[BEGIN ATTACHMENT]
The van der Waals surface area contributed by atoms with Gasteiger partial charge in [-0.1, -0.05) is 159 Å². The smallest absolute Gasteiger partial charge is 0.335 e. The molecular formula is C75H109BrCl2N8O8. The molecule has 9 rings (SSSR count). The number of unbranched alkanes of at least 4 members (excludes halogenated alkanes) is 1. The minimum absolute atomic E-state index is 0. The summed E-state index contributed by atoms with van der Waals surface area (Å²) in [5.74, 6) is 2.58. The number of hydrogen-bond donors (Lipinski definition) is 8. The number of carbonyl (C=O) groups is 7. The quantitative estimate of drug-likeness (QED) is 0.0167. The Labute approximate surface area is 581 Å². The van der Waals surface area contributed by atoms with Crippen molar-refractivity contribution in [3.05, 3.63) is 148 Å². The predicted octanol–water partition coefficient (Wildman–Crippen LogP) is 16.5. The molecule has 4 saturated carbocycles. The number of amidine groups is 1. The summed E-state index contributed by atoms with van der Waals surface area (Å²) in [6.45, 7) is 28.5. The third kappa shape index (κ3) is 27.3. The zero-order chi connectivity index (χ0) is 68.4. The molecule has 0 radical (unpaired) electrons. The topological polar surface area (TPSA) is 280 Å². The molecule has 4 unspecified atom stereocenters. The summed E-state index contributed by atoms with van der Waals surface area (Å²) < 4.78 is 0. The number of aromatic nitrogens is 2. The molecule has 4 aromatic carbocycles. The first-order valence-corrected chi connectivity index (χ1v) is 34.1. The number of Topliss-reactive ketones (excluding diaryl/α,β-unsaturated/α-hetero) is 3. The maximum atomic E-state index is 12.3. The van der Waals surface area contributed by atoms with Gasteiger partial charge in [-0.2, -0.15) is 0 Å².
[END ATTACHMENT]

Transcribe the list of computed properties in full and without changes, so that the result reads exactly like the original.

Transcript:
The van der Waals surface area contributed by atoms with Gasteiger partial charge in [-0.1, -0.05) is 159 Å². The smallest absolute Gasteiger partial charge is 0.335 e. The molecular formula is C75H109BrCl2N8O8. The molecule has 9 rings (SSSR count). The number of unbranched alkanes of at least 4 members (excludes halogenated alkanes) is 1. The minimum absolute atomic E-state index is 0. The summed E-state index contributed by atoms with van der Waals surface area (Å²) in [5.74, 6) is 2.58. The number of hydrogen-bond donors (Lipinski definition) is 8. The number of carbonyl (C=O) groups is 7. The quantitative estimate of drug-likeness (QED) is 0.0167. The Labute approximate surface area is 581 Å². The van der Waals surface area contributed by atoms with Crippen molar-refractivity contribution in [3.05, 3.63) is 148 Å². The predicted octanol–water partition coefficient (Wildman–Crippen LogP) is 16.5. The molecule has 4 saturated carbocycles. The number of amidine groups is 1. The summed E-state index contributed by atoms with van der Waals surface area (Å²) in [6.45, 7) is 28.5. The third kappa shape index (κ3) is 27.3. The zero-order chi connectivity index (χ0) is 68.4. The molecule has 0 radical (unpaired) electrons. The topological polar surface area (TPSA) is 280 Å². The molecule has 4 unspecified atom stereocenters. The summed E-state index contributed by atoms with van der Waals surface area (Å²) < 4.78 is 0. The number of aromatic nitrogens is 2. The molecule has 4 aromatic carbocycles. The first-order valence-corrected chi connectivity index (χ1v) is 34.1. The number of Topliss-reactive ketones (excluding diaryl/α,β-unsaturated/α-hetero) is 3. The maximum atomic E-state index is 12.3. The van der Waals surface area contributed by atoms with Gasteiger partial charge in [-0.2, -0.15) is 0 Å².